Creating C/C++ KAST checkers

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Custom C/C++ checkers > Creating C/C++ KAST checkers


When you have a code analysis issue that isn't detected by the Insight checkers, you can create a custom checker to find the problem in your code. This article explains the workflow in creating a custom checker.

Workflow: Creating a custom checker

The basic steps involved in creating a KAST checker are:

1. Run kwcreatechecker to create the files for your checker:

kwcreatechecker --language cxx --type kast --code <checker_name> 
where <checker_name> is the name you want to call your checker
The command creates the stub files you need for creating your checker and places them in a <checker_name> directory. At this stage, the files contain template material, which you will replace with your own data as the process continues:
  •, which will contain your testcase
  • checkers.xml, which will contain your XPath-like KAST expression defining the checker
  • help.xml, which will contain help for your checker
  • Makefile, which is your C/C++ build file

2. Create a simple test case that contains the issue you want the checker to find, and place it in the file.

3. Use Checker Studio to:

  • create the KAST expression that defines your checker
  • test the expression
  • add more complexity to your test case
Checker Studio takes your test case as source code, presenting a visual representation of its hierarchical structure in an Abstract Syntax Tree (AST). As the studio builds the tree structure, the built-in compiler creates a 'node' for each item of source code. Connected through parent-child relationships, nodes can be the whole code sample, through a number of intermediate levels like statements or declarations, to simple constructs like an operator sign.
Using the tree, you can identify nodes of interest and select qualifiers, conditions, variables, and iterative sequences to create the checker expression. The studio also provides a method of testing your expression, so that you finish up with a KAST expression that navigates through the tree and successfully pinpoints the defect in the source code.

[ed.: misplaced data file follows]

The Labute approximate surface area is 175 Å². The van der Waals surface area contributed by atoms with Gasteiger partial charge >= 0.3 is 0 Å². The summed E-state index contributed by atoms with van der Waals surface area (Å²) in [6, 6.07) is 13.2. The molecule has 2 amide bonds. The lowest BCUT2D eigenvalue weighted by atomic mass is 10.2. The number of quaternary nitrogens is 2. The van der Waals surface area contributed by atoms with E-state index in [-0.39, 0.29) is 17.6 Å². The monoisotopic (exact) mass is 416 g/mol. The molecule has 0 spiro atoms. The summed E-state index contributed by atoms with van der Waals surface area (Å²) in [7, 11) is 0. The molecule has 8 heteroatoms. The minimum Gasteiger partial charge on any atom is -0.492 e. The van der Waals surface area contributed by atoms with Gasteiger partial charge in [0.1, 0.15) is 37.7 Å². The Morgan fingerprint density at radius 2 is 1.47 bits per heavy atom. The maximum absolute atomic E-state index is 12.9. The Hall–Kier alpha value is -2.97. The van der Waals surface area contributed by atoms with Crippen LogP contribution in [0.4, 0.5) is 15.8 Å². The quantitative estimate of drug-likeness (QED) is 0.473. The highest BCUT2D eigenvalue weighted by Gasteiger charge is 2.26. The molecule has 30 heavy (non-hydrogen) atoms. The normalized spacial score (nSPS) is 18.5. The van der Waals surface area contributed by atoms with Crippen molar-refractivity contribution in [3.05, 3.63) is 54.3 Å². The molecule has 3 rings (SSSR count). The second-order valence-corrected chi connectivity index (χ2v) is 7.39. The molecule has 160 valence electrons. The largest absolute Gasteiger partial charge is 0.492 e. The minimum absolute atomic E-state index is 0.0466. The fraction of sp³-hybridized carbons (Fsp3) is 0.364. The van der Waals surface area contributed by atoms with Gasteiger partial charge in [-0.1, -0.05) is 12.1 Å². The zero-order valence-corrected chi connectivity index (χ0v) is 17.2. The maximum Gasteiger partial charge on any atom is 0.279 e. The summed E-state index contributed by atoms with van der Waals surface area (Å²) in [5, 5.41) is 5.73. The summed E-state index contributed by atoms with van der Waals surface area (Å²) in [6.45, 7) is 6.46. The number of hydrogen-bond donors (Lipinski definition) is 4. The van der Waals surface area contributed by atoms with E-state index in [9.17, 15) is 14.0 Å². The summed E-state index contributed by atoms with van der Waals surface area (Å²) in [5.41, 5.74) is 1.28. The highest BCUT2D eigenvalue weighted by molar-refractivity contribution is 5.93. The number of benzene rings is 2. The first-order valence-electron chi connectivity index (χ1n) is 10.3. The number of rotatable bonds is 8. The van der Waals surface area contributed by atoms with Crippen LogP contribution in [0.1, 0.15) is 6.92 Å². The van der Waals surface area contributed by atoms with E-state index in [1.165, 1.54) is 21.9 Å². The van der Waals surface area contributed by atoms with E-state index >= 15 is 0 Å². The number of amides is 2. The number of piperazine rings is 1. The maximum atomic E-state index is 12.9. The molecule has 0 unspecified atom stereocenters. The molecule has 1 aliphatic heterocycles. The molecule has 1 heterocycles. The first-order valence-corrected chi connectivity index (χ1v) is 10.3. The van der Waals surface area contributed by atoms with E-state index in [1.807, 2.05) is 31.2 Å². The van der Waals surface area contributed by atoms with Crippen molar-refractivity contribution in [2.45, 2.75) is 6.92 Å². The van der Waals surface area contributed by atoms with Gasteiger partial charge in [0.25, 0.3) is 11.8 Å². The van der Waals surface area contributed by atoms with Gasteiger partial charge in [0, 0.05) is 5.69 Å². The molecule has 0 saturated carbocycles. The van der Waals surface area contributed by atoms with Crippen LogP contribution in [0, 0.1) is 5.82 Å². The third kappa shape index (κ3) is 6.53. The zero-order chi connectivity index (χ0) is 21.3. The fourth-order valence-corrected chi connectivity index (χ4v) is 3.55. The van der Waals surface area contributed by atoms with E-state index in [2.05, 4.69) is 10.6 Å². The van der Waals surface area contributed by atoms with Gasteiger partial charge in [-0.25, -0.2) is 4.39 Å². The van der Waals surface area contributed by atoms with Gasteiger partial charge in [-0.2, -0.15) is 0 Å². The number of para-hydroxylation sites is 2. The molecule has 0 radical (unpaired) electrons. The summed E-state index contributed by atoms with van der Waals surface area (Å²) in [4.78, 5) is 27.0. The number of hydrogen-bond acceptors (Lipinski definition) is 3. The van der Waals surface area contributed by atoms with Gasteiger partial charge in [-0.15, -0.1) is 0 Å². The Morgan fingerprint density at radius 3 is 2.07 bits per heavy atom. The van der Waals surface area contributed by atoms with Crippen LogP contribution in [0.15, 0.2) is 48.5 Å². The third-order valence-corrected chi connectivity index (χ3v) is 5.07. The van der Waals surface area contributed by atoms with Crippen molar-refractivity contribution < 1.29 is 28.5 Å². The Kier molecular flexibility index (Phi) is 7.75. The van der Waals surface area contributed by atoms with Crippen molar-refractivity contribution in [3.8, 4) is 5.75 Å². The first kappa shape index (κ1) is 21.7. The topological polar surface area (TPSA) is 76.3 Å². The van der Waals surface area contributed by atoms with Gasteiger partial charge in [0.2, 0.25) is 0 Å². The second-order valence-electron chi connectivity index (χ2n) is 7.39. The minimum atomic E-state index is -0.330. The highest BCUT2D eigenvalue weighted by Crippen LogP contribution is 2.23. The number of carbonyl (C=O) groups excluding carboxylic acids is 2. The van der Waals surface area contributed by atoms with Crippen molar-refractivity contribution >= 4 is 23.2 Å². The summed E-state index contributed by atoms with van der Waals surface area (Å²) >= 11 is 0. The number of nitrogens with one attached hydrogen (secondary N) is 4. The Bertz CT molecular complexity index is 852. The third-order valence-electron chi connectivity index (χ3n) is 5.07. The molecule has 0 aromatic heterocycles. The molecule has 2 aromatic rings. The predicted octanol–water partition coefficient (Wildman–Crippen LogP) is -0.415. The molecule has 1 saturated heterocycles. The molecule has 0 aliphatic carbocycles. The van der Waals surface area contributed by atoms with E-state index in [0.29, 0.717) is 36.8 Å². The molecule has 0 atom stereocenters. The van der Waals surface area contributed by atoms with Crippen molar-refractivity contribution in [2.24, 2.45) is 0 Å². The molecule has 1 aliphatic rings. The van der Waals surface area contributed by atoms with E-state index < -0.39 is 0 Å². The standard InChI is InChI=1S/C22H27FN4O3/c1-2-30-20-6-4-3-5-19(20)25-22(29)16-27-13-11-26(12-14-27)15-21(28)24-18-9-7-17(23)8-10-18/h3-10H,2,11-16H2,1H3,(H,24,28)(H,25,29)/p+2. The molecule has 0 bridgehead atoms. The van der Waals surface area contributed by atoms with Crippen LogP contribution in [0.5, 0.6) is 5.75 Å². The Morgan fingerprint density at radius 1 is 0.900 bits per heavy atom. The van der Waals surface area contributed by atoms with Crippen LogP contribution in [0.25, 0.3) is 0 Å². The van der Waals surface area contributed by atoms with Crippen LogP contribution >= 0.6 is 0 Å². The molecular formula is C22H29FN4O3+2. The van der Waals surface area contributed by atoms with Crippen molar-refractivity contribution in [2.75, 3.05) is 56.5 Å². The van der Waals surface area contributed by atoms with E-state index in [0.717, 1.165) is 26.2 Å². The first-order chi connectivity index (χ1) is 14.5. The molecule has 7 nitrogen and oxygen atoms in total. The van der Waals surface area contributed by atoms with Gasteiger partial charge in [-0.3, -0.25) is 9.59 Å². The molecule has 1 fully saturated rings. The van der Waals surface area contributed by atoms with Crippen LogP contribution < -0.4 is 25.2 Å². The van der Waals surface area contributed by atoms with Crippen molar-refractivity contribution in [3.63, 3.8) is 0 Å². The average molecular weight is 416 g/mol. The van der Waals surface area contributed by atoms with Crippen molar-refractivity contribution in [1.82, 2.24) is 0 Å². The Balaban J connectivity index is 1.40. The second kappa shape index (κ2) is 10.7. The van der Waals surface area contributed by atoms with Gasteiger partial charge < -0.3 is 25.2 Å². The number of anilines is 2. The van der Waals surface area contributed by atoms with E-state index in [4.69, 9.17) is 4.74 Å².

4. Edit the template stub files.

Place the KAST expression in the checkers.xml file by replacing the sample KAST expression in the <pattern> tag with yours. Create help documentation for your checker (at least a description), and place it in the help.xml file.

5. Build the checker.

In this step, you generate the build specification for your test case and import it into your local project:
  • On Unix: make install buildspec
  • On Windows: nmake install buildspec from the Visual Studio prompt
The build process generates a checker deployment package with the following files:
  • a build specification file you can use in kwcheck or kwbuildproject to test your checker
  • a zip file containing your checker files

6. Test the checker.

Install the checker on your desktop and test it until you're sure of the results. Do this by unzipping the checker deployment package you generated with the make into your <username>/.klocwork./<plugins>/<platform_name> directory.

7. Deploy the checker.

When you're ready to deploy the checker in your server project, use kwdeploy for the deployment. See Deploying custom checkers.

What's next?

Documentation for custom C/C++ KAST checkers



  • Creating C/C++ KAST checkers